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Today is one week since the tragedy at Sandy Hook Elementary School. It was a horrifying and an unspeakable act of violence. The terror that ripped through the community of Newtown will impact the minds and hearts of all Americans, for a long time to come. As a nation we are slowly processing the tragedy of December 14, 2012, and we are beginning the necessary discussions about how to respond both legislatively and humanly, in order that this type of woeful violence never happens again.

At Kantor & Kantor, LLP, one of the ways we’re choosing to respond is to invite discussion about the stigma faced by those suffering a “mental illness.” Specifically, we encourage you to comment on this blog or on our Facebook page, sharing how you feel stigma impacts a person’s access to treatment, as well as how we as a nation, as communities, as families and as individuals, respond to our fellow man if we learn they have a diagnosis of “mental illness.”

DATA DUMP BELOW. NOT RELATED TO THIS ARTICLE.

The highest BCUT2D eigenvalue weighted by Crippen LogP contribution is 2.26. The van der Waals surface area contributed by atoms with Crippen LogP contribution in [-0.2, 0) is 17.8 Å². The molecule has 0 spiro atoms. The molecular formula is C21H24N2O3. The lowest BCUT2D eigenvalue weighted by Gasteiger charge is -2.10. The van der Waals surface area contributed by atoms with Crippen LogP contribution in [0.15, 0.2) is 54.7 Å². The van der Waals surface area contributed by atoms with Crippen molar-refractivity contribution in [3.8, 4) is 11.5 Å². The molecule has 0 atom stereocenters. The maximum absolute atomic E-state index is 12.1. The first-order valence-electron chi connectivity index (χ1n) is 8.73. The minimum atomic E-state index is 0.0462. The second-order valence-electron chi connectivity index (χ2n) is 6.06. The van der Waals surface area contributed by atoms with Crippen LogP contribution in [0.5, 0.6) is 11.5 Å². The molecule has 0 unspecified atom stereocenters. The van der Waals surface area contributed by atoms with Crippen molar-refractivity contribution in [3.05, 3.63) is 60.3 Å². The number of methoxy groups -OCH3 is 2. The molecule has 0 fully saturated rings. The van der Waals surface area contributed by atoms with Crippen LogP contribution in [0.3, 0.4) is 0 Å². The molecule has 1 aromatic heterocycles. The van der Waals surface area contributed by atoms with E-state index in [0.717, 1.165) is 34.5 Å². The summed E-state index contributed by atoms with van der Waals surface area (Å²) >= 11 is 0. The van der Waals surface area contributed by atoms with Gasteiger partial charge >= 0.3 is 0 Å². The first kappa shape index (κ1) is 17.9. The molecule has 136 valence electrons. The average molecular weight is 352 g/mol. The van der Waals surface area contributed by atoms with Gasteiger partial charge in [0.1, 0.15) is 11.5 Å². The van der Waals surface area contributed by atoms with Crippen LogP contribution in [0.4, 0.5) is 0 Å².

The national institute of mental health ( NIMH) reports that one in four adults, approximately 57.7 million Americans, experience a mental health disorder in a given year. The U.S. Surgeon general reports that 10% of children and adolescents in the United States suffer from serious emotional and mental disorders that cause significant functional impairment in their day-to-day lives at home, in school and with peers. The economic cost of untreated mental illness is more than 100 billion dollars each year in the United States. However, in 2010, the NIMH estimated that 40% of adults with schizophrenia and 51% of individuals with severe bipolar disorder receive no treatment in a one-year period. Would we be okay if 51% of cancer patients were not receiving treatment?

With such an incredible amount of people suffering with a mental illness, why is it that so many are accessing less treatment than they need in order to get well? Part of the reason people suffering a mental illness do not receive treatment is because some of those suffering will go off their treatment protocol (including medication) simply because their illness compels them to do so. But that accounts for a relatively small number of people, roughly 5%.